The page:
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Data from: Interactions between rainfall, fire and herbivory drive resprouter vital rates in a semi-arid ecosystem

Citation

Giljohann, Katherine M. et al. (2018), Data from: Interactions between rainfall, fire and herbivory drive resprouter vital rates in a semi-arid ecosystem, Dryad, Dataset, https://doi.org/10.5061/dryad.r02c4

Abstract

1. Global change is threatening ecosystems and biodiversity worldwide, creating a pressing need to understand how climate and disturbance regimes interact and influence the persistence of species. We quantify how three ecosystem drivers– rainfall, fire and herbivory – influence vital rates in the perennial resprouting graminoid, Triodia scariosa, a foundation species of semi-arid Australia. 2. We used an 11 year data set from a fire and herbivore exclosure experiment, to model flowering, post-fire recruitment and the post-fire survival of seedlings and resprouting plants. Regression modelling quantified the effect of rainfall, inter-fire interval, fire type (wildfire or prescribed fire), grazing by herbivores (native and feral) and an interaction between fire type and herbivory on T. scariosa populations. 3. Rainfall, fire and herbivory had significant effects on post-fire recruitment and the survival of seedlings and resprouting plants, including strong interactions between these drivers. Herbivory following wildfire had a minor effect, but in years of below-average rainfall herbivory following prescribed fire had a large effect, reducing the survival of seedlings and resprouting plants by 20% and over 50% respectively, relative to post-fire survival under average rainfall conditions. 4. Variation in rainfall underpinned significant variation in post-fire resprouting and seedling survival, thus we postulate rainfall primarily drives the dynamics of T. scariosa populations. 5. Synthesis. This study highlights the importance of modelling interactions between key ecosystem drivers when predicting how changes in global climate and disturbance regimes influence plant vital rates. Relatively small changes to disturbance regimes can substantially alter population processes, even in perennial resprouting species. This work suggests that conservation of foundation species, such as T. scariosa, will benefit if fire management decisions are better integrated with inter-annual weather forecasts and herbivore management.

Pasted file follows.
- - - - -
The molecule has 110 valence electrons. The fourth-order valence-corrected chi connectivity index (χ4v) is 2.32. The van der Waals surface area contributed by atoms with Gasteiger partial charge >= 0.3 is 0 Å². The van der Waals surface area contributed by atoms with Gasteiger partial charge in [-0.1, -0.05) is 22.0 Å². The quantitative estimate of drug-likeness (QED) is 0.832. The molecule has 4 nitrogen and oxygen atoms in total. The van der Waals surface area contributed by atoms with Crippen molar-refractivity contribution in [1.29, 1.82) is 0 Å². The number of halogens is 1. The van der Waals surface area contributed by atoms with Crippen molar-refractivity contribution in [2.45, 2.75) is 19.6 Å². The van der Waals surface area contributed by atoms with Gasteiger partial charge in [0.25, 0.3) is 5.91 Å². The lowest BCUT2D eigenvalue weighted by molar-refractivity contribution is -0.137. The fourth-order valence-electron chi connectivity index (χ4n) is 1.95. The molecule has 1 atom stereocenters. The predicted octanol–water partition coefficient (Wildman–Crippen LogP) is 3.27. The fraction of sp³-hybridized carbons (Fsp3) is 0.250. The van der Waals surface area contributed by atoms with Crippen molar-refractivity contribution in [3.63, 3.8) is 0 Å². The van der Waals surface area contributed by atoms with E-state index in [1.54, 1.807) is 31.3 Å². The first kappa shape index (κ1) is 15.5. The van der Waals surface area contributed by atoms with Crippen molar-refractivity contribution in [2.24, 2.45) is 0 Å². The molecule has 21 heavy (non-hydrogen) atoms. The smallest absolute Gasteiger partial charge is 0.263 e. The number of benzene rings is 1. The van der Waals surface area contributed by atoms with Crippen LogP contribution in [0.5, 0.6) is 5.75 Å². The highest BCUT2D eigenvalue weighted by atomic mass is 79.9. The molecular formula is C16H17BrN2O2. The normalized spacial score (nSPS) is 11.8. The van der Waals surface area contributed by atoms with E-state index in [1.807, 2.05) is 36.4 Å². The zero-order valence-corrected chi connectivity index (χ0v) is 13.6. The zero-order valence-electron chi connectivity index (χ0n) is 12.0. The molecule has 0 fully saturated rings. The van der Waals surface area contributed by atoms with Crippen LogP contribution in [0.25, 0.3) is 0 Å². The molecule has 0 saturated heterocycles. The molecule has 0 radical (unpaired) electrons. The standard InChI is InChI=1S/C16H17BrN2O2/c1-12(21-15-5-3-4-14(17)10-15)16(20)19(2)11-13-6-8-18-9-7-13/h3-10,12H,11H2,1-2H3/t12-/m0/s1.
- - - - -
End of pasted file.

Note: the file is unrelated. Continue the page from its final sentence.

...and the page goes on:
Usage Notes

Location

south-eastern Australia